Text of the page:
52. 52.  Legs should be kept as high as possible (usually with pillows under knees) to promote venous return.  Knees are slightly flexed for balance and to reduce stretching of sciatic nerve.  Feet are supported and padded.  Elastic stockings and active leg compression devices also help to maintain venous return. POSITIONING
  53. 53. Patient is typically semi- recumbent rather than sitting. A – The head-holder support is correctly positioned so that the head can be lowered without the necessity to first detach the head holder. B – This configuration with the support attached to the thigh portion of the table, should be avoided.
  54. 54. PRESSURE POINTS
  55. 55. CARE OF HEAD & NECK  Excessive cervical flexion may occur with head fixed in pins –  Impede both arterial and venous blood flow → hypoperfusion or venous congestion of brain.  Impede normal respiratory excursion.  Obstruct ETT and place significant pressure on tongue → leading to macroglossia.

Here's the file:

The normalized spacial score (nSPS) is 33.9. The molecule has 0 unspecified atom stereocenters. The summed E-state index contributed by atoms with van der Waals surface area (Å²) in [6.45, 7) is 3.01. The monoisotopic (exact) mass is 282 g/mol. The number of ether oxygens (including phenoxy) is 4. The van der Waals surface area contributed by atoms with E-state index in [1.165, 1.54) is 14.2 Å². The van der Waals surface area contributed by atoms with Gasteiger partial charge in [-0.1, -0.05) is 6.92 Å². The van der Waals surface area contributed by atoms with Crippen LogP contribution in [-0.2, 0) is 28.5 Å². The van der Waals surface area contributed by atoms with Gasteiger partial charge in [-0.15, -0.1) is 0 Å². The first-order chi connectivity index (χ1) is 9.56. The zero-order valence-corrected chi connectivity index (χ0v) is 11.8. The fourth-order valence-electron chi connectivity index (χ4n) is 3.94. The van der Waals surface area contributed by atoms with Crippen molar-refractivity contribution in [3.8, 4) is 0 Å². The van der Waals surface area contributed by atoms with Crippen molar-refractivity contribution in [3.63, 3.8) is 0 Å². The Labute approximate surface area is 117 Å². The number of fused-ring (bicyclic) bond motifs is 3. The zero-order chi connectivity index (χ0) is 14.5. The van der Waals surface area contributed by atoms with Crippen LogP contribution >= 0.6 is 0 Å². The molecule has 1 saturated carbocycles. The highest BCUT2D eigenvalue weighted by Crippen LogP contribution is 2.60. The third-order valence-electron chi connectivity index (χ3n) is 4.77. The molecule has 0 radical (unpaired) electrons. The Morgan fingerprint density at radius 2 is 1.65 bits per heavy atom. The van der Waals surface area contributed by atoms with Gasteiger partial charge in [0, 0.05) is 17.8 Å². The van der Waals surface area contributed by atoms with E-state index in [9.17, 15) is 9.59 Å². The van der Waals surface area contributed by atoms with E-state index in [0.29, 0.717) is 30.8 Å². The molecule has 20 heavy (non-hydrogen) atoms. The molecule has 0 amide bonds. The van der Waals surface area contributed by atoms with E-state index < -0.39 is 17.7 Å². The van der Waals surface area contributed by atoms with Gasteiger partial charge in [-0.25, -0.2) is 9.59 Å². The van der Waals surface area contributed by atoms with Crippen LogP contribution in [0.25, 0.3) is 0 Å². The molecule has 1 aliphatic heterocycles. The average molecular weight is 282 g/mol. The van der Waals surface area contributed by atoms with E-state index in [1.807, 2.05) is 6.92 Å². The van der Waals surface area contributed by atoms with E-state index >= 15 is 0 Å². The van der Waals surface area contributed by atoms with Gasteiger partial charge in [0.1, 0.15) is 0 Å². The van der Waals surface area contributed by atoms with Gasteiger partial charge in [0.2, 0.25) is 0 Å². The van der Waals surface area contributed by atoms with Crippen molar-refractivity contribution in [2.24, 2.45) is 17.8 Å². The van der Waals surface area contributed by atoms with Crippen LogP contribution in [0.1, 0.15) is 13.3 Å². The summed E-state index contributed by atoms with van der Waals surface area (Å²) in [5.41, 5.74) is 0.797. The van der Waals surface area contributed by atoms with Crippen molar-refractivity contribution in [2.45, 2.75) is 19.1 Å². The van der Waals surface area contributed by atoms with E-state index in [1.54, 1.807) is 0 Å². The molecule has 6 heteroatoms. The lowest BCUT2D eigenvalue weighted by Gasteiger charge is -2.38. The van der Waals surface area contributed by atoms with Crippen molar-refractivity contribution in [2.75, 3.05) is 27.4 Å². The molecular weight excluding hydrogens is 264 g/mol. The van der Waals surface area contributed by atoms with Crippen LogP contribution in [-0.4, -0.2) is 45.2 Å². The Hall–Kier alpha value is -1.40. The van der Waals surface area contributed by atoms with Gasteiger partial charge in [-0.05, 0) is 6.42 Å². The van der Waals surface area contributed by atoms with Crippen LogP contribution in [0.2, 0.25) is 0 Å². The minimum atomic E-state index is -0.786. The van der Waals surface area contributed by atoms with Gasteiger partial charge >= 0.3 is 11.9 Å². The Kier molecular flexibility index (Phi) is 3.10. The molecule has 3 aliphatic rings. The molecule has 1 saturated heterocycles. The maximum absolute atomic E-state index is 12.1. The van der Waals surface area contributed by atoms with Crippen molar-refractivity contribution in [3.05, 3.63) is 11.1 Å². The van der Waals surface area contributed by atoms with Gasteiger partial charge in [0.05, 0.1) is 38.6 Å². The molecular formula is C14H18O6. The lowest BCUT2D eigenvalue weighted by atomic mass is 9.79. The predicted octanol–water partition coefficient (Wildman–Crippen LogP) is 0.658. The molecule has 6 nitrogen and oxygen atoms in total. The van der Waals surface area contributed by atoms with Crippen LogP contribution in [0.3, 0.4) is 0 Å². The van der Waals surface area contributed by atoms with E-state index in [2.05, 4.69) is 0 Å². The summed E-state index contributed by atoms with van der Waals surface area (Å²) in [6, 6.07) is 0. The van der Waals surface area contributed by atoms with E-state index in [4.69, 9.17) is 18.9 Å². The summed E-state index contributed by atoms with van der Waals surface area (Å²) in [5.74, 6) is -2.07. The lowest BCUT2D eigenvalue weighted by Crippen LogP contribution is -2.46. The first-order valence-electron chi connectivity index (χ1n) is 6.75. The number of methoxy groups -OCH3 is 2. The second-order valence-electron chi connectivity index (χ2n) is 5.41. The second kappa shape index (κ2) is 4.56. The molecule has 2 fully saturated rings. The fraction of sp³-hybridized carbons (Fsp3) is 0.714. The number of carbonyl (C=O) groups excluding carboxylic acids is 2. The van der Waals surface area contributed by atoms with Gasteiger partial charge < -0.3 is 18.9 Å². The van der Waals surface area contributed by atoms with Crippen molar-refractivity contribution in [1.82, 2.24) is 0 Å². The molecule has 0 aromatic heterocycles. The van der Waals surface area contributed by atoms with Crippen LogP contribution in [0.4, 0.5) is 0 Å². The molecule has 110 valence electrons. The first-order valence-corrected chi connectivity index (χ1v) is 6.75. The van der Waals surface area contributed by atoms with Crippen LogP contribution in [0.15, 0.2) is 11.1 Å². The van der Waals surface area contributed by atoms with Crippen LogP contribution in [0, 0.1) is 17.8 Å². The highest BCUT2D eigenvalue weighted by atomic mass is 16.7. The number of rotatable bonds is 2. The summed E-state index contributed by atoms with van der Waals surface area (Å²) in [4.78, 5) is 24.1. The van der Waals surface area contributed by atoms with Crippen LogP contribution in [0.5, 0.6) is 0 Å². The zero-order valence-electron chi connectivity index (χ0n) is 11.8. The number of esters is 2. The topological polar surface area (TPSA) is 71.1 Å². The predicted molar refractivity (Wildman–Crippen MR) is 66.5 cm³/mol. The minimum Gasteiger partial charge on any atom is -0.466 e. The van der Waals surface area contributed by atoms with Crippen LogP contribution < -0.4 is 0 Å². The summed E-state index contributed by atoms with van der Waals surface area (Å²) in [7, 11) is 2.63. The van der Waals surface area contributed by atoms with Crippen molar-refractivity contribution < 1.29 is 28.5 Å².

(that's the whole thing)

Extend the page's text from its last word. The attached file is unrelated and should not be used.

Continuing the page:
56. 56.  Careful vigilance of BP.  MAP should be corrected to head level → zeroing arterial pressure transducer at interaural plane/skull base (CPP maintenance become easier).  If manual BP cuff is used → correction (a column of water 32 cm high exerts a pressure of 25 mmHg) for hydrostatic difference between arm and operative field should be applied.  Excessive flexion of knees towards chest should be avoided → prevent abdominal compression,lower extremity ischemia and sciatic nerve injury. PRECAUTIONS
  57. 57.  Maintaining at least 2 fingers’ distance between mandible and sternum is recommended.  Patients should not be positioned at the extreme of their range of motion.  Extra caution with neck flexion is advised if TEE is used for air embolism monitoring (as esophageal probe lies between flexed spine and airway with ETT → compression of laryngeal structures and tongue).  Screening contrast echocardiography to investigate the patency of the inter-atrial septum is performed before considering sitting position. PRECAUTIONS
  58. 58. COMPLICATIONS 1. Cardiovascular instability 2. Venous air embolism 3. Paradoxical air embolism 4. Pneumocephalus 5. Macroglossia 6. Quadriplegia
  59. 59. ANY QUESTIONS??
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Different positioning in neurosurgical procedures with the aim to provide best surgical acess and decrease patient related risk.